It’s a long post guys, but bear with me!
As you can probably tell from reading our blog, both Carney and I love our local breweries. We love being able to visit the places where our beers are brewed and talk to the men and women who help bring these delicious concoctions to us. However, from now until forevermore one brewer will stand head and shoulders above the rest. One group of incredible people with a community-minded spirit and incredible beers who make it their mission to educate as well as quench the thirst of their customers. One brewery where the excitement to share in conversation and discuss beer trumps just about everything else.
That place is Rivertown Brewing Company.
Luckily for us Ohioans, the state just passed a law (or rescinded a bad one) that allows breweries to operate a taproom without offering a full menu alongside. Rivertown was one of the breweries to jump at the chance, and opened their taproom in the spring of 2012 to cheers from droves of fans eager to get beers on tap from the source. Having never been to a taproom or brewery, Carney and I decided to make our first visit a local one.
Finding the brewery was a bit of a challenge – they are definitely off the beaten path, to put it mildly. I spent a good half an hour driving around looking for the correct back roads to get to their location, and just as we neared the place itself, we were stopped by a slow moving train.
Then, the train stopped.
On. The. Tracks.
I almost went stir crazy waiting for it to move again.
Finally, after a good 10 minutes, it slowly inched its way off the road crossing.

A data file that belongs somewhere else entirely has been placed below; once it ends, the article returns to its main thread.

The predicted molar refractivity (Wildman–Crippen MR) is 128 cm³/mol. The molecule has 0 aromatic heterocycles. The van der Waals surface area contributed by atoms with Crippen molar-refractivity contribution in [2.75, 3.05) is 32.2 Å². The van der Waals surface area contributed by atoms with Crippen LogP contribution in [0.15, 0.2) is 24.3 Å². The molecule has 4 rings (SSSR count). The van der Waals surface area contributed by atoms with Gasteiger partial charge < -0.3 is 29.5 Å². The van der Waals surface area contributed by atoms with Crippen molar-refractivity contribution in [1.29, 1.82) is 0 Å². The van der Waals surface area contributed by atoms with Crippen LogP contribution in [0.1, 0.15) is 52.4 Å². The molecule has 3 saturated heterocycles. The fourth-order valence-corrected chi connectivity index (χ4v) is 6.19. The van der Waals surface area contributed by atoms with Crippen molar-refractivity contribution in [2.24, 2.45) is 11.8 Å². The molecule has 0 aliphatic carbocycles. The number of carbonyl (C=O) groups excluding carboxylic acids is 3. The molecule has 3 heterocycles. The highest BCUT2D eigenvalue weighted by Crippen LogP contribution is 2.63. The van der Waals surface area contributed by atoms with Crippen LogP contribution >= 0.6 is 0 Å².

Then, another train came from the other direction.
I may have yelled a lot.
I wished I had brought my hammer.
Finally, we were able to get past this Sisyphean hurdle and arrived at the brewery. A short time later, Carney and his wife G arrived, and we set ourselves to perusing the selections.
Having had a good many of the selections offered here, I opted for a sampler of the four that I hadn’t had – Unit 6 wheat ale, Blueberry Lager, the Dunkel, and the Jenneke, which is their Belgian Blonde and isn’t even released yet!
The brewery is housed in a drive up warehouse and takes up two of the units – one for brewing/fermenting, and the other for bottling and the taproom. It made for a very intimate, friendly atmosphere. Both the brewmaster and several other brewers were on hand working to transfer the last contents of one of their fermenters to the bright tank, and each of them took the time to personally come up to the table and welcome us to the brewery. SO COOL!
After the samplers and a few other pints, I noticed that Rivertown offers a filled take-home pint glass imprinted with their logo and a tour of the brewery with one of the brewers for only five bucks! Needless to say, we bought four.
The tour began in the same laid back manner as everything else – Randy, one of the brewers, hollered, “Tour’s starting, grab a pint and come with me!” We followed him into the brewing unit and gathered around to hear him discuss the finer points of being awesome.
Randy took us through all the steps of the beer making process, explaining that they use local water and local ingredients whenever possible. There were eight of us on the tour, but Randy took the time to answer all of our questions, even from guys like me who thought beer came from a magical spring welling up from the ground to be found and “tapped” by enterprising individuals…
We continued to the bottling line, and all four of us were a little shocked at just how small it was for a company that distributes to four states!
Now, up to this point you might be saying “Mike, that’s cool and everything, but I don’t see why it makes Rivertown so great?”
For those of you that subscribe to or read Beer Advocate, you might have heard about Rivertown recently. They sent the Brothers Alström their Lambic beer to review, and shocked the beer world a bit by getting a 94/100! That awesome score came as no surprise to us, the Rivertown connoisseurs who have tried almost every beer they’ve ever produced. We were hoping to be able to get our hands on a few bottles of the lambic, and man, we lucked out!